[PATCH 0/3] remove UEFI reserved regions from the linear mapping

Ard Biesheuvel ard.biesheuvel at linaro.org
Thu Nov 12 08:01:19 PST 2015

On 12 November 2015 at 16:55, Mark Rutland <mark.rutland at arm.com> wrote:
> On Thu, Oct 29, 2015 at 02:40:56PM +0100, Ard Biesheuvel wrote:
>> This is yet another approach to solving the issues around removing RAM
>> regions known to UEFI from the linear mapping while preserving the record
>> of the fact that these regions are backed by memory.
>> The previous approach added a memblock flag called MEMBLOCK_NOMAP to keep
>> track of RAM regions that should be removed from the linear mapping.
>> The primary motivation for the new approach is the observation that there
>> is only a single use case that requires this, which is acpi_os_ioremap().
>> Since ACPI implies UEFI on arm64 platforms, and since acpi_os_ioremap()
>> uses page_is_ram() internally (which is a __weak generic function), we
>> can simply reimplement page_is_ram() to take the UEFI memory map into
>> account if we are booted via UEFI.
> Just to check, is the above the only reason for this new approach? Or
> were there other issues with the MEMBLOCK_NOMAP approach other than the
> diffstat?
> I quite liked the MEMBLOCK_NOMAP approach as it looked reusable.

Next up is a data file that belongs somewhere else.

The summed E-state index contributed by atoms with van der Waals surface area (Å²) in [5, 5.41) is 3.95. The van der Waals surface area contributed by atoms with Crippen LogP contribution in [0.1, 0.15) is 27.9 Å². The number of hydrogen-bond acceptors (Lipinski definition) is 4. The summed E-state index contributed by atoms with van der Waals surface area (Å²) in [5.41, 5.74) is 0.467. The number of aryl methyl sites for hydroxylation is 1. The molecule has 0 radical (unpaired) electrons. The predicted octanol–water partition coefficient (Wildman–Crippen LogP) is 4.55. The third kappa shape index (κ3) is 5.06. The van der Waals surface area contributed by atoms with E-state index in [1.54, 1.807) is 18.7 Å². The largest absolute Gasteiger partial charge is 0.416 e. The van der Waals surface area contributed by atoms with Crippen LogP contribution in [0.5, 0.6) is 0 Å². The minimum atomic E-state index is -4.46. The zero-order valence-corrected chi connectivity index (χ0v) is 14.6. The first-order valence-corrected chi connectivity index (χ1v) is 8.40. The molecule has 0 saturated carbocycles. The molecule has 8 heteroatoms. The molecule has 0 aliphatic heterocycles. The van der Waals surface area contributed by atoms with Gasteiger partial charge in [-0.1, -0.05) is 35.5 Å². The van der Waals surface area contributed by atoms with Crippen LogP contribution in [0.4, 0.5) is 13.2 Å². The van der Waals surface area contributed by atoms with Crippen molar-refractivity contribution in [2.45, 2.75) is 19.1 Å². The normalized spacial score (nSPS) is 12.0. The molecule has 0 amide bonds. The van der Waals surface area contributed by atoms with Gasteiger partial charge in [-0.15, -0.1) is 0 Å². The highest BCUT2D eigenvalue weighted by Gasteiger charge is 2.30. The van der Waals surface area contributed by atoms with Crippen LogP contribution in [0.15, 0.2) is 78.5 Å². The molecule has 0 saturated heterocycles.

I think the MEMBLOCK_NOMAP approach is sound, but it is harder to
prove that there are no corner cases that behave incorrectly.

>> Once we have a page_is_ram() implementation in place that will return true
>> even for RAM that is known to UEFI but not covered by the linear mapping,
>> we can remove all UEFI reserved and runtime regions from the linear mapping
>> as well.
> I take it there aren't any lurking instances of page_is_ram() used to
> test if something exists in the linear mapping?

Well, first of all, the linear mapping only covers lowmem, so that in
itself would not be a portable use. In general, pfn_valid() would be
the correct test for that (possibly combined with PageHighmem())

page_is_ram() and the 'System RAM' iomem region are so poorly defined
or documented that we may be better off just removing it in the first
place and replace it with something meaningful.

>> As is obvious from the diffstat, this is the approach with the least impact,
>> both in terms of number of changes and in terms of the locality of the changes.
>> If we end up needing this information for other reasons (e.g., /dev/mem access
>> to /reserved-memory subnodes with the nomap property on !EFI systems), we can
>> always revisit this, but for now, I think this approach is the most suitable.
>> Patch #1 slightly reorders the UEFI runtime services initialization routines
>> so that the EFI_MEMMAP flag is only set if the permanent mapping of the UEFI
>> memory map is in place.
> This also means that the memory map is mapped even with EFI runtime
> support disabled, but I guess that's not a big problem.

Yes. You need that anyway if you are going to rely on it even when the
runtime services are disabled.

> As a side thought, it would be nice if we could memremap_ro the system
> table and memory map in future to prevent potential corruption, given
> they have fixed VAs and are always mapped.

I agree, and I already have some local patches using
early_memremap_ro() for the EFI init code. memremap_ro() does not
actually exist yet, but I intend to propose MEMREMAP_RO and
MEMREMAP_NX flags to Dan Williams's memremap() work once I get around
to it.


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